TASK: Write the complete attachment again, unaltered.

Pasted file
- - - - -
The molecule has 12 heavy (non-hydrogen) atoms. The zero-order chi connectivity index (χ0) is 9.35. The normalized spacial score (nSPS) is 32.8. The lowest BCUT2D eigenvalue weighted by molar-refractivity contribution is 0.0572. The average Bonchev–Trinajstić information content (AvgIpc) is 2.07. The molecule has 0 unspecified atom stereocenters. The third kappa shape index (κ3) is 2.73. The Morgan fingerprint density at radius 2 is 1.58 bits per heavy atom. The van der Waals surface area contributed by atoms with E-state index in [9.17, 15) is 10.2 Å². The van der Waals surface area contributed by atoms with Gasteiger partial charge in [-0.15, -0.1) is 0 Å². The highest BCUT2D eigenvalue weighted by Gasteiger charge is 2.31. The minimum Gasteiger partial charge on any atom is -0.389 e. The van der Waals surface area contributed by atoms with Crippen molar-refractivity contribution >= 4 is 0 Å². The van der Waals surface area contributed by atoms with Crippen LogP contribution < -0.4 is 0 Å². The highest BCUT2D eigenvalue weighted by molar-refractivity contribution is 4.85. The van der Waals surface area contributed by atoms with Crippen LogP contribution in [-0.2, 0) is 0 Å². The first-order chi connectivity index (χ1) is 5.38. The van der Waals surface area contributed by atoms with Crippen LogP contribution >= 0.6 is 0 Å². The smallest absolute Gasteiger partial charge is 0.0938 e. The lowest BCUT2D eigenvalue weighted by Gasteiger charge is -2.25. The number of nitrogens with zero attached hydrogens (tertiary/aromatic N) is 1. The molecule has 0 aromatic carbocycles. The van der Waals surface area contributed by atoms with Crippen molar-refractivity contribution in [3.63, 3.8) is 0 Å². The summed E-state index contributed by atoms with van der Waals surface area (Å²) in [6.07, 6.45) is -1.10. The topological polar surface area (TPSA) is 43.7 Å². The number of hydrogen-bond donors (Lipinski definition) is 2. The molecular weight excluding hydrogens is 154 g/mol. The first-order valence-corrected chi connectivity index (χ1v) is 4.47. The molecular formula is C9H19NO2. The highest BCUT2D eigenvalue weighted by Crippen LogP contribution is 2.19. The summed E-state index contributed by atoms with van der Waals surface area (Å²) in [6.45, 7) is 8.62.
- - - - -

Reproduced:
The molecule has 12 heavy (non-hydrogen) atoms. The zero-order chi connectivity index (χ0) is 9.35. The normalized spacial score (nSPS) is 32.8. The lowest BCUT2D eigenvalue weighted by molar-refractivity contribution is 0.0572. The average Bonchev–Trinajstić information content (AvgIpc) is 2.07. The molecule has 0 unspecified atom stereocenters. The third kappa shape index (κ3) is 2.73. The Morgan fingerprint density at radius 2 is 1.58 bits per heavy atom. The van der Waals surface area contributed by atoms with E-state index in [9.17, 15) is 10.2 Å². The van der Waals surface area contributed by atoms with Gasteiger partial charge in [-0.15, -0.1) is 0 Å². The highest BCUT2D eigenvalue weighted by Gasteiger charge is 2.31. The minimum Gasteiger partial charge on any atom is -0.389 e. The van der Waals surface area contributed by atoms with Crippen molar-refractivity contribution >= 4 is 0 Å². The van der Waals surface area contributed by atoms with Crippen LogP contribution < -0.4 is 0 Å². The highest BCUT2D eigenvalue weighted by molar-refractivity contribution is 4.85. The van der Waals surface area contributed by atoms with Crippen LogP contribution in [-0.2, 0) is 0 Å². The first-order chi connectivity index (χ1) is 5.38. The van der Waals surface area contributed by atoms with Crippen LogP contribution >= 0.6 is 0 Å². The smallest absolute Gasteiger partial charge is 0.0938 e. The lowest BCUT2D eigenvalue weighted by Gasteiger charge is -2.25. The number of nitrogens with zero attached hydrogens (tertiary/aromatic N) is 1. The molecule has 0 aromatic carbocycles. The van der Waals surface area contributed by atoms with Crippen molar-refractivity contribution in [3.63, 3.8) is 0 Å². The summed E-state index contributed by atoms with van der Waals surface area (Å²) in [6.07, 6.45) is -1.10. The topological polar surface area (TPSA) is 43.7 Å². The number of hydrogen-bond donors (Lipinski definition) is 2. The molecular weight excluding hydrogens is 154 g/mol. The first-order valence-corrected chi connectivity index (χ1v) is 4.47. The molecular formula is C9H19NO2. The highest BCUT2D eigenvalue weighted by Crippen LogP contribution is 2.19. The summed E-state index contributed by atoms with van der Waals surface area (Å²) in [6.45, 7) is 8.62.